Do you want to build a Tower?

Parenting a toddler is like being on a roller coaster. There’s the anxiety that comes with the climb (when a tantrum is looming or an almost slow-motion fall is about to happen). This is followed by the thrill of the ride itself (including some laughing, crying, and the occasional vomit). The ride is both fun and scary as hell. This particular ride just happens to come with many lessons along the way.

One such recent lesson came while playing with building blocks. My daughter can play with these little plastic accidents-waiting-to-happen for hours. Our simple process for playtime with blocks is this:

  • In an homage to her favorite Disney Princess, Anna, I emphatically sing my adaptation of “Do you want to build a snowman?” called “Do you want to build a tower?”
  • She proceeds to dump the blocks out in one, big, messy pile.
  • Daddy is responsible for building the base, as evidenced by the screaming of “DADDA” until the base is constructed.
  • Daughter stacks as many blocks as her little self can physically manage.
  • Like a baby version of Godzilla, she knocks them down when it is no longer possible to go higher.
  • She proceeds to laugh maniacally like a cartoon villain.
  • Repeat (about 20 times).


As an educator without an off-switch, I can’t help but want to help her. I try to build a base around her stack of blocks. I take blocks from the pile and suggest an order. She, of course as a budding independent toddler also lacking an off-switch, wants nothing to do with any of daddy’s suggestions. Sometimes, I have to tilt the stack, so she can stretch and reach one more. When she’s done, we usually celebrate. When she knocks them over, I want to be frustrated. I wonder how such excitement can come from destroying something you have worked hard at forever (or in toddler terms – 3 minutes). However, my daughter meets the knocking or falling down of her colored blocks with an enthusiastic scream and cackle. I can’t help but, eventually, join her in that laughter.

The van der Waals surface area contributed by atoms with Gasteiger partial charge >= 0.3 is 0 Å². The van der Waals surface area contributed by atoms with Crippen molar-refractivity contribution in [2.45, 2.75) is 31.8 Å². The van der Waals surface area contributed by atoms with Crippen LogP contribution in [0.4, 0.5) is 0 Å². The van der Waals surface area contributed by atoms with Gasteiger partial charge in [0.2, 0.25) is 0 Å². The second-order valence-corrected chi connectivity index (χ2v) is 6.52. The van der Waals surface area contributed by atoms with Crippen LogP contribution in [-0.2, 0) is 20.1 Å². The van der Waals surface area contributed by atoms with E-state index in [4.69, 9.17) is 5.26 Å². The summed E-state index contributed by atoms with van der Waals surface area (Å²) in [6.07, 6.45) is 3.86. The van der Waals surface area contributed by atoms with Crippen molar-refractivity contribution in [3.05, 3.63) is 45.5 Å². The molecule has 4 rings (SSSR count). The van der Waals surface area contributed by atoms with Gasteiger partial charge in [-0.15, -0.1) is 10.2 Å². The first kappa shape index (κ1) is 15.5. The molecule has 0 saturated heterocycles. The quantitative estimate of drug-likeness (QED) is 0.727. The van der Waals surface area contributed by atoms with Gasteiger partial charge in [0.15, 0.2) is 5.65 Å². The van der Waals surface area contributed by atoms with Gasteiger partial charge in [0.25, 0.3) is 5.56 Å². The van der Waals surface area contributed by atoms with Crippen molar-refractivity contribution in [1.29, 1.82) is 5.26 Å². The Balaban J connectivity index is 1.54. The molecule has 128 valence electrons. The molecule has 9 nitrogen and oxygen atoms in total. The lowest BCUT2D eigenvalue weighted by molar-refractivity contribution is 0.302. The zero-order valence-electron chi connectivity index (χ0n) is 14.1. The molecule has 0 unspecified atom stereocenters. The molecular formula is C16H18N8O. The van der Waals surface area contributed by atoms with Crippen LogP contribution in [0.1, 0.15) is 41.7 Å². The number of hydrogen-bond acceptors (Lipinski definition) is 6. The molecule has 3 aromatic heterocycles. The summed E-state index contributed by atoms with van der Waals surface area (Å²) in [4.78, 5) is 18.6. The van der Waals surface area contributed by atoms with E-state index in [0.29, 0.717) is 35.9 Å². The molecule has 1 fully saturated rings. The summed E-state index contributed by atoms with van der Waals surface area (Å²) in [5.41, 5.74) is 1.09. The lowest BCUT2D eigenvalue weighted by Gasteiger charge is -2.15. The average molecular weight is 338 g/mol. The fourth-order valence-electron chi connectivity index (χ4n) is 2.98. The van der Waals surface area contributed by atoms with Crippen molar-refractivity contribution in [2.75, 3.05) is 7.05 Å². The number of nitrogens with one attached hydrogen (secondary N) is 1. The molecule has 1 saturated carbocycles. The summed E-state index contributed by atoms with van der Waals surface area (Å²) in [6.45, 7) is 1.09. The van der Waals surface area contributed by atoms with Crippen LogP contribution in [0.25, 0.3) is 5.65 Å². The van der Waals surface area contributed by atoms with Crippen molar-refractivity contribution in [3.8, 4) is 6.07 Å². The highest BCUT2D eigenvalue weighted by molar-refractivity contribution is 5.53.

This whole process and subsequent reflection has taught me something about my work with students. How often do I try to dictate how they build their tower? How often do I get frustrated for them, when they are OK with the result? Maybe my role is simply to build and hold that base, let them build, cheer emphatically, and support them when they want to tear it all down and start over. Many people in helping professions, education specifically, often get too fixated on the end result (passing the test, getting the job, walking across the stage with diploma proudly in hand) and less on the process and the learning that comes from it. Either way, a tower is getting built. Let’s allow students the freedom to choose their blocks and their structure, instead of us carefully handing them the blocks one by one and prescribing to them what comes next. This way, they get the tower that they want – and all the laughter and learning that comes with it.


Finding joy in the mess

Life gets messy. Well, life is usually messy.

I am uncomfortable with messes both of the literal and figurative variety. I like things in order. I am a ENFJ and have Arranger in my top 5. My Outlook calendar is color coordinated. A cluttered desk gives me anxiety. Leaving an issue unaddressed causes me to toss and turn throughout the night.

None of this compares to being the dad of a growing, running, get-into-everything, toddler. If you think life is messy, wait until you have a kid.

Last night after a particularly challenging messy few days at work I was home feeding my daughter her dinner. On the menu: pasta. I know what you’re thinking. Yes, it was messy. Dinner usually is. Sippy cups being hurled across the room, vegetables being dropped on the dog, and thoughts of “how the hell did sauce get all the way over here?” set the scene. I stand ready, armed with paper towels, eager to wipe away the first glimpse of sauce. This is our usual routine.